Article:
Slammed!

Whitewater Brutality on the Clackamas River's Fish Creek Run
By Natasha Nowakowski
  |  Gorp.com
Page 1 of 4   |  
Ready to go! Eric Echoff prepares to run the Carter Bridge rapids.

I've been paddling for four years, and still my stomach clenches into a thousand little beaded knots when I run a new river. When I paddled Oregon's Clackamas River a few weeks ago it was no different. My friend Eric and I ran four soul-squelching miles of whitewater known by local kayakers as the "Fish Creek" run. This section is notorious for what I call "slammers," rapids where massive piles of water slam into a headwall as the river bends into a crooked S. There was also Toilet-Bowl rapid to think about a satanic carnival of chaos funneled into a narrow chute.

With its genesis in the high alpine tarns of the Cascades' Olallie Butte at 6,000 feet, the Clackamas descends and meanders for 83 northwesterly miles towards its confluence with the Willamette River near Oregon City. Its lower 50 miles have been designated as a National Wild and Scenic River, a title that you can see is deserving once you have chanced its waters. Although the main artery of the Clackamas may not be particularly long, its entire river system drains more than 930 square miles southeast of Portland. Much of the river runs through the Mount Hood National Forest.

So named after the Clackamas Indians who once occupied the banks of the Willamette River from its junction with the Columbia River to the falls at Oregon City, the Clackamas River is a rain river and can be run year-round. Flows range from 750 cubic feet per second (CFS) to 3,000 CFS. In the spring, the combination of rain and snowmelt run-off often swells the river beyond 3,000 CFS. In 1964, such a catastrophic mix raised the Clackamas to an astounding 120,000 CFS, breaking the Cazadero Dam.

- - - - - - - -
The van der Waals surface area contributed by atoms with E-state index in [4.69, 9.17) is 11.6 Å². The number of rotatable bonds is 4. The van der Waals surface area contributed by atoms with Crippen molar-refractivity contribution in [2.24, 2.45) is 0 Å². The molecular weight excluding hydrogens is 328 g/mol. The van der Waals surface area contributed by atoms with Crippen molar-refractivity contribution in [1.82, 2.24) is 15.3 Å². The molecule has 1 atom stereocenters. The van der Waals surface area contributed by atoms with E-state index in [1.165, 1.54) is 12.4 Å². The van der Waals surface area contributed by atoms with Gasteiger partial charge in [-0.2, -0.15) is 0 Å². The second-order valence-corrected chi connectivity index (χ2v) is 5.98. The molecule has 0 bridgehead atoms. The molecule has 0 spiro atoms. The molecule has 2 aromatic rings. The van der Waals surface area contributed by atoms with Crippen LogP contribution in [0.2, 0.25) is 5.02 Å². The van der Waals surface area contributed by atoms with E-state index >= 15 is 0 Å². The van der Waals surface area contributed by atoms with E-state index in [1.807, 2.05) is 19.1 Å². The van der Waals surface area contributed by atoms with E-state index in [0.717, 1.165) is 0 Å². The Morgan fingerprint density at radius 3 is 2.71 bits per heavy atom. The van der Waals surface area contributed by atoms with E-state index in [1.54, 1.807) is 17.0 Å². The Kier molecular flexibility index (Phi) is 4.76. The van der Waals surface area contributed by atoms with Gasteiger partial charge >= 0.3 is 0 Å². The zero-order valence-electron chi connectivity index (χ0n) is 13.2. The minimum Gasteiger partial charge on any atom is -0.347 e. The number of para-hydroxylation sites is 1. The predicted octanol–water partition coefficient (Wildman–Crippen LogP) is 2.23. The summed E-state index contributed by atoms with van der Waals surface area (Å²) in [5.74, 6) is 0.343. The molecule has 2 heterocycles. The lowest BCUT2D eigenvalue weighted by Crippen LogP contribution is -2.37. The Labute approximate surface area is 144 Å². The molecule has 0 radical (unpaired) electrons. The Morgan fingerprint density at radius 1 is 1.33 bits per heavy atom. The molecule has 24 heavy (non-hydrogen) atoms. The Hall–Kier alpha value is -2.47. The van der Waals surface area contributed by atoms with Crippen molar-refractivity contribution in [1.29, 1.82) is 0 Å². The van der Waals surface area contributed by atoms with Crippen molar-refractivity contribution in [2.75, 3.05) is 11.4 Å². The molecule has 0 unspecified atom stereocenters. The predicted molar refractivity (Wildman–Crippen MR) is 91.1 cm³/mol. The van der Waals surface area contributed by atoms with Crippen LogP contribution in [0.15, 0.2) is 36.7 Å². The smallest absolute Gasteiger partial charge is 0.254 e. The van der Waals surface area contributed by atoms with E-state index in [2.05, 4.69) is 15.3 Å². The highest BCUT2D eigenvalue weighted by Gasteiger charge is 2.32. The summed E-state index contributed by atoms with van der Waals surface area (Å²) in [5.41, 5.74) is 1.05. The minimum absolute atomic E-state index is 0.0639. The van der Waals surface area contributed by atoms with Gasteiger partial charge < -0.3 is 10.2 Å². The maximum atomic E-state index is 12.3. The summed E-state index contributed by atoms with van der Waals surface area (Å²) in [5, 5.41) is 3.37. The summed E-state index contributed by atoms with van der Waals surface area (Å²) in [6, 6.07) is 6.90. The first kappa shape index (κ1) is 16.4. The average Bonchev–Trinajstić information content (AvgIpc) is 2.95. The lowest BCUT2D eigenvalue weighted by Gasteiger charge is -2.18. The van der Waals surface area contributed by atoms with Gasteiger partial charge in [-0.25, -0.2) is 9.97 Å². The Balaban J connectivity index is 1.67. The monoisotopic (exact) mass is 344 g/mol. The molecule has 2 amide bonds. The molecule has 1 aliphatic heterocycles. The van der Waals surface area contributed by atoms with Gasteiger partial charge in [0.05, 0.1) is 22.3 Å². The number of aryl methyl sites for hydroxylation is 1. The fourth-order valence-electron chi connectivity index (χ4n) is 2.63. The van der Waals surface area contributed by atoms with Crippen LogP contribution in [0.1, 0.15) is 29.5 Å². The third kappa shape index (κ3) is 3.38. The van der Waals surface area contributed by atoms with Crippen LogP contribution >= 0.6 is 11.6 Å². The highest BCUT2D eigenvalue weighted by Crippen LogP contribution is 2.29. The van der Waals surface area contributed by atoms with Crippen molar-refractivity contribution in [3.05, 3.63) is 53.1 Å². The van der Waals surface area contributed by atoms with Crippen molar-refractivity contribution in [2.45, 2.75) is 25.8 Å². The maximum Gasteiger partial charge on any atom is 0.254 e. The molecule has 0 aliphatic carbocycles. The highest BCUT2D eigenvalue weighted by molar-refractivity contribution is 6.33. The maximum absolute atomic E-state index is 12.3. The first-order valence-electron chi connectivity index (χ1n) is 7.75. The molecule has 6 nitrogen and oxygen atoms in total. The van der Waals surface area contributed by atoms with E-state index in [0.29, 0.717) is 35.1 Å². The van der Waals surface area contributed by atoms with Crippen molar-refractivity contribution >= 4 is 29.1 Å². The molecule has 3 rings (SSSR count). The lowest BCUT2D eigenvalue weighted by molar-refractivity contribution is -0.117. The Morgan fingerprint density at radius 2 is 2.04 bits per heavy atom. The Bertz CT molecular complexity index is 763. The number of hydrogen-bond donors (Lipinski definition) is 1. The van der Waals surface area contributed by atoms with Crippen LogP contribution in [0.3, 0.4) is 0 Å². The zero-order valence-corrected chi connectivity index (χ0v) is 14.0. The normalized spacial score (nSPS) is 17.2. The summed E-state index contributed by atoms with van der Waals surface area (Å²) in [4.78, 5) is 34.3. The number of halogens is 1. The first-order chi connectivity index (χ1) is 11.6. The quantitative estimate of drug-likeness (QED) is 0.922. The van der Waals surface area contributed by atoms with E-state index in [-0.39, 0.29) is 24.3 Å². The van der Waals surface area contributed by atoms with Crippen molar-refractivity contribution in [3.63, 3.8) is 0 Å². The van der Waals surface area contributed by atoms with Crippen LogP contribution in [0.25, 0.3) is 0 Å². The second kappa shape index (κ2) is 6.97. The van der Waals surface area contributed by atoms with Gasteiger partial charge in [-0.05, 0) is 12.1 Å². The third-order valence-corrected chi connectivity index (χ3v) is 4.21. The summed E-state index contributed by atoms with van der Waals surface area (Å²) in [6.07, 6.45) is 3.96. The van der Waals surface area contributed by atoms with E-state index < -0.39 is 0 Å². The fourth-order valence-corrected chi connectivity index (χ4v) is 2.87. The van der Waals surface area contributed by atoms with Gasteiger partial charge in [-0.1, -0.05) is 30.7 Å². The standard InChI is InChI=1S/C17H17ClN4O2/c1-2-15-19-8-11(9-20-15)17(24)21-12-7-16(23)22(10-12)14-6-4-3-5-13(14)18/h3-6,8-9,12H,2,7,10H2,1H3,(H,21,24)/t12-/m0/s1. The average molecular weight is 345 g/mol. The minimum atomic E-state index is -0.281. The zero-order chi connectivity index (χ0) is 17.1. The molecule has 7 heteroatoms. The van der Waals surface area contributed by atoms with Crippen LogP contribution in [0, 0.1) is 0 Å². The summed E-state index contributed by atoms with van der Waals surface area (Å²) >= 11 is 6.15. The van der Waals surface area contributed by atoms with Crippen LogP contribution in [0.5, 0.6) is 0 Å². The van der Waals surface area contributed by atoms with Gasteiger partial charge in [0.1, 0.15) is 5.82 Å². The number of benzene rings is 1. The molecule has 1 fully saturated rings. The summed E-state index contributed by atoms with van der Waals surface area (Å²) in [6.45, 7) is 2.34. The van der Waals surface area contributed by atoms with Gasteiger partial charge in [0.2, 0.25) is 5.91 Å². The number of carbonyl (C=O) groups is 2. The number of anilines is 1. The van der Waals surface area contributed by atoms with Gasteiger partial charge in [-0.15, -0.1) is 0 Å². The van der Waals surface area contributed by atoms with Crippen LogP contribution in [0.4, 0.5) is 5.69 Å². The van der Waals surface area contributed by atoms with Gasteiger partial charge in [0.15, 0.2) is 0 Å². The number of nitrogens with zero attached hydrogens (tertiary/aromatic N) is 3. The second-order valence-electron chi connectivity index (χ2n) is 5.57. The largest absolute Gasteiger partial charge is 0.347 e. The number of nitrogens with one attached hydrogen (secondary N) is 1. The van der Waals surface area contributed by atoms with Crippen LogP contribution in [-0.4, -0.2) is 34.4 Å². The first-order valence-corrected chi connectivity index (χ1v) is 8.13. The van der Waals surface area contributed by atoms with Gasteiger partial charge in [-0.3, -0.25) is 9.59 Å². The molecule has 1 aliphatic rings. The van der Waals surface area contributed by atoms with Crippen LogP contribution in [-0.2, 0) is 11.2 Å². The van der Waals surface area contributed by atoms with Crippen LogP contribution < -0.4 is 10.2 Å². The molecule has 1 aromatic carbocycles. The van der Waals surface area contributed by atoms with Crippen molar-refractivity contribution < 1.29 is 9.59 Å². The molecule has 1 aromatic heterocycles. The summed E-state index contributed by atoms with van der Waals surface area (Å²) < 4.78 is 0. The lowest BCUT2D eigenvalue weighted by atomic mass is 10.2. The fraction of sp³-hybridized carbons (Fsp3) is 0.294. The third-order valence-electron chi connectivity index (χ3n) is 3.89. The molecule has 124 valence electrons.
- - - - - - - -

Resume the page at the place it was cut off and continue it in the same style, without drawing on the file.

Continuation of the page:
Wedged in a steeply forested canyon, the river is lined with steel-grey basalt crags and looming stands of old-growth Douglas fir trees. Because it constantly twists and turns in a deep gorge, many sections are shaded by the early afternoon—a relief for boaters and wildlife in the summer months when the sun becomes intense. In the treetops, bald eagles and northern spotted owls can be seen swooping and flittering to and fro. Deer often take refreshments by the riverbanks. And Steelhead, Coho, and Chinook salmon spawn in the tributaries.


Published: 29 Apr 2002 | Last Updated: 15 Sep 2010
Details mentioned in this article were accurate at the time of publication

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